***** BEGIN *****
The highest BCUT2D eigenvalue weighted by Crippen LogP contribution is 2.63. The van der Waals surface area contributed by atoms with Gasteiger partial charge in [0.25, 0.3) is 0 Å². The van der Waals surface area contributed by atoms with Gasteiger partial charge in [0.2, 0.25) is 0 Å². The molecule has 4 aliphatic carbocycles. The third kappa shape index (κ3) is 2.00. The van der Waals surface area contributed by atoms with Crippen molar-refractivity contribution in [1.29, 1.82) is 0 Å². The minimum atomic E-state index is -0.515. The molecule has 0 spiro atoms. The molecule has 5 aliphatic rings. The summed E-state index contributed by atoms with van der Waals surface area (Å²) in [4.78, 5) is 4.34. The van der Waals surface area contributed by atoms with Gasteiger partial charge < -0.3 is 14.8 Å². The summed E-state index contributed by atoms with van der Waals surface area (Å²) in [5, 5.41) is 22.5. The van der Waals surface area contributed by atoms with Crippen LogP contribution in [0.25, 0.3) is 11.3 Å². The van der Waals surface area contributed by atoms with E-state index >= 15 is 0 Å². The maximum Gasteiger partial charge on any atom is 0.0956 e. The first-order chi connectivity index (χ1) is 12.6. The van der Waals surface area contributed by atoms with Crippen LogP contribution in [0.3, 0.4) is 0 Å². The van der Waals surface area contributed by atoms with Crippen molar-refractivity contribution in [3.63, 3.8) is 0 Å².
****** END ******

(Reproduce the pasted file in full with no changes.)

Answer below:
The highest BCUT2D eigenvalue weighted by Crippen LogP contribution is 2.63. The van der Waals surface area contributed by atoms with Gasteiger partial charge in [0.25, 0.3) is 0 Å². The van der Waals surface area contributed by atoms with Gasteiger partial charge in [0.2, 0.25) is 0 Å². The molecule has 4 aliphatic carbocycles. The third kappa shape index (κ3) is 2.00. The van der Waals surface area contributed by atoms with Crippen molar-refractivity contribution in [1.29, 1.82) is 0 Å². The minimum atomic E-state index is -0.515. The molecule has 0 spiro atoms. The molecule has 5 aliphatic rings. The summed E-state index contributed by atoms with van der Waals surface area (Å²) in [4.78, 5) is 4.34. The van der Waals surface area contributed by atoms with Gasteiger partial charge < -0.3 is 14.8 Å². The summed E-state index contributed by atoms with van der Waals surface area (Å²) in [5, 5.41) is 22.5. The van der Waals surface area contributed by atoms with Crippen LogP contribution in [0.25, 0.3) is 11.3 Å². The van der Waals surface area contributed by atoms with E-state index >= 15 is 0 Å². The maximum Gasteiger partial charge on any atom is 0.0956 e. The first-order chi connectivity index (χ1) is 12.6. The van der Waals surface area contributed by atoms with Crippen LogP contribution in [0.3, 0.4) is 0 Å². The van der Waals surface area contributed by atoms with Crippen molar-refractivity contribution in [3.63, 3.8) is 0 Å².